Because a defendant waives important constitutional rights by entering a plea of guilty or no contest to a criminal charge, the law requires that the plea be entered knowingly and voluntarily — "with sufficient awareness of the relevant circumstances and likely consequences" that could follow. Brady v. United States, 397 U.S. 742, 748 (1970). It is equally well established, however, that in informing accused persons of their rights, courts are only required to notify them of the "direct consequences" of their pleas. Brady, 397 U.S. at 755; Lewandowski v. State, 140 Wis.2d 405, 408, 411 N.W.2d 146, 148 (Ct.App. 1987). There is no requirement that a defendant entering a plea be informed of indirect or "collateral" consequences of conviction. State v. Santos, 136 Wis.2d 528, 531, 401 N.W.2d 856, 858 (Ct.App. 1987). And "[t]he distinction between `direct' and `collateral' consequences of a plea . . . turns on whether the result represents a definite, immediate, and largely automatic effect on the range of the defendant's punishment." Cuthrell v. Director, Patuxent Inst., 475 F.2d 1364, 1366 (4th Cir.), cert. denied, 414 U.S. 1005 (1973).

Applying these principles, we have held that a repeat drunk driving conviction which would subject the defendant to provisions of the "habitual traffic offender" law and an eventual five-year revocation of his driving license is only a collateral consequence of his plea to the charge. State v. Madison, 120 Wis.2d 150, 159-61, 353 N.W.2d 835, 840-41 (Ct.App. 1984). Thus, the failure to inform the accused of that fact at the time of his plea did not invalidate the plea. Id. at 161, 353 N.W.2d at 841. We reached a similar conclusion in a case where the defendant claimed he was entitled to withdraw his guilty plea to a burglary charge because he was never advised that conviction might result in his deportation to Cuba. We rejected the argument, holding that deportation was but "a collateral consequence of a plea." Santos, 136 Wis.2d at 531, 401 N.W.2d at 858. See also Garski v. State, 75 Wis.2d 62, 76, 248 N.W.2d 425, 433 (1977) (failure to inform defendant that a condition of probation might include restitution to the victim did not warrant allowing him to withdraw his plea).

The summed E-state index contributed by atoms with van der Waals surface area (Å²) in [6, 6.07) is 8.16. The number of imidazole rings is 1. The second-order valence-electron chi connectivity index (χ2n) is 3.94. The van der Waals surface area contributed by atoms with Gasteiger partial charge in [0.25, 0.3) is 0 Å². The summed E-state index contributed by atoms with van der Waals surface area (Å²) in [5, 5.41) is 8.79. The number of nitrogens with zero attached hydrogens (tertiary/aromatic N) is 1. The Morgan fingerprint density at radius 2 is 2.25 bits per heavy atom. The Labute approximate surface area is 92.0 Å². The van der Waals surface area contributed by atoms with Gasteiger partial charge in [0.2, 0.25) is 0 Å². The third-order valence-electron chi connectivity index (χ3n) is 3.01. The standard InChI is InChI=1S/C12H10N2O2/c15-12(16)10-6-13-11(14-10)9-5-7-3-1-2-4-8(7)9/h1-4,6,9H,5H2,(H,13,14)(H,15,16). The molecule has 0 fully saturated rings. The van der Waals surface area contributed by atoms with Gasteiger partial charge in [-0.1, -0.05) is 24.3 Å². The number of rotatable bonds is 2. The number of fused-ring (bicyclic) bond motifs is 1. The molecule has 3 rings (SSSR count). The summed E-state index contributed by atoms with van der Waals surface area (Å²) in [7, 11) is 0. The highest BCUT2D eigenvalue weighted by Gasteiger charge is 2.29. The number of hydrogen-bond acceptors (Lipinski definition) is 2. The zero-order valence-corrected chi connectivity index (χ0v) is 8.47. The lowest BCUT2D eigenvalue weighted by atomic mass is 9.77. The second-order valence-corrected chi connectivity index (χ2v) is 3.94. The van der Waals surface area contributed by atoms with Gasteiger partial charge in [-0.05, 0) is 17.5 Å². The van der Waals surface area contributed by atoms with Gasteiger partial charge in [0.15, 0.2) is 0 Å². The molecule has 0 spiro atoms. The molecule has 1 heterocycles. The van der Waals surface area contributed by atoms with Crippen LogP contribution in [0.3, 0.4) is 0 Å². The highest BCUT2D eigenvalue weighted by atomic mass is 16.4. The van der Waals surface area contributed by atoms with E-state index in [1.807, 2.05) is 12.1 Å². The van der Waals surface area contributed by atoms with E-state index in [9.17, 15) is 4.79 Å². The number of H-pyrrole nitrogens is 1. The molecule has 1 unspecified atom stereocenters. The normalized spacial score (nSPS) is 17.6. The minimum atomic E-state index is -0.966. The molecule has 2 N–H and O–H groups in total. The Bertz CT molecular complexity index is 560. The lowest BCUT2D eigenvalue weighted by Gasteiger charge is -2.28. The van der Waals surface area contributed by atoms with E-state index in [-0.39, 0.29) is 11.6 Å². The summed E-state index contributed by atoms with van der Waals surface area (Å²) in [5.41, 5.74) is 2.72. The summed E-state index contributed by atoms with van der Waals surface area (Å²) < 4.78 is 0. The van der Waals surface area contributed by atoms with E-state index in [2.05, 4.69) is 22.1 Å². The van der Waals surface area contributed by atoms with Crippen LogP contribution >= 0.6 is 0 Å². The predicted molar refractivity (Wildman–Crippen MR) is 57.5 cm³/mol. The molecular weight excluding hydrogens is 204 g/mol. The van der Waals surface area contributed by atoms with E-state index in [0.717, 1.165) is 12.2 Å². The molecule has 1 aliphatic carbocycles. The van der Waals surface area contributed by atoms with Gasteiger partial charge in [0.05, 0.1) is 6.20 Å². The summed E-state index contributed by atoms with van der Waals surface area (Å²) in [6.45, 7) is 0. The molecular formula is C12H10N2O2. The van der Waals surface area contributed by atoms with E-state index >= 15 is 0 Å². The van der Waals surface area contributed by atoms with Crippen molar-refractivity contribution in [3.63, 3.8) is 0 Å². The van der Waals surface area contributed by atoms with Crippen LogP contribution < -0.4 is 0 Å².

Section 971.08(1)(c), Stats., now requires trial courts to advise a defendant that if he or she is not a United States citizen, the conviction may result in deportation, exclusion from admission to the United States, or denial of naturalization under federal law.

Similarly, in Cuthrell, the court of appeals ruled that possible institutionalization for treatment upon conviction for assault was a collateral consequence of the defendant's plea to the charge. The court reasoned that because commitment did not "definitely or immediately or automatically result from [the] guilty plea, " but would come only after separate administrative proceedings were convened, it was only a collateral, not a direct, consequence of the plea. 475 F.2d at 1366-67. See also Hutchison v. United States, 450 F.2d 930, 931 (10th Cir. 1971) (court need not inform defendant that conviction for escape results in loss of earned good time before accepting his plea to the charge).

While the precise issue has not been decided in Wisconsin, other courts have rejected arguments similar to those raised by James on this appeal. In Weaver v. United States, 454 F.2d 315 (7th Cir. 1971), the defendant pleaded guilty to uttering counterfeit securities. Sentence was withheld and he was placed on probation for five years. His probation eventually was revoked and he was sentenced to twelve years in prison — only slightly shy of the maximum penalty. Seeking to vacate the sentence, the defendant made the same argument James makes here: that when he pled to the charge he was not advised "that should he subsequently violate the terms of his probation he could upon revocation be resentenced to a period of imprisonment exceeding the period of probation that had been granted." Id. at 316-17. The court of appeals responded:

We reject the claim . . . that Rule 11 requires a court to warn a defendant of the consequences of revocation of probation, prior to accepting his guilty plea. No authority is cited to support that claim. In our view none could be cited since it is inconceivable to us that at arraignment, district court judges must add to the plain requirements of Rule 11 the burden of anticipating probation in accepting guilty pleas and warning of the consequences of revocation. Id. at 317.

Rule 11 of the Federal Rules of Criminal Procedure sets forth the procedure for accepting pleas in federal court. It is the equivalent of sec. 971.08 Stats.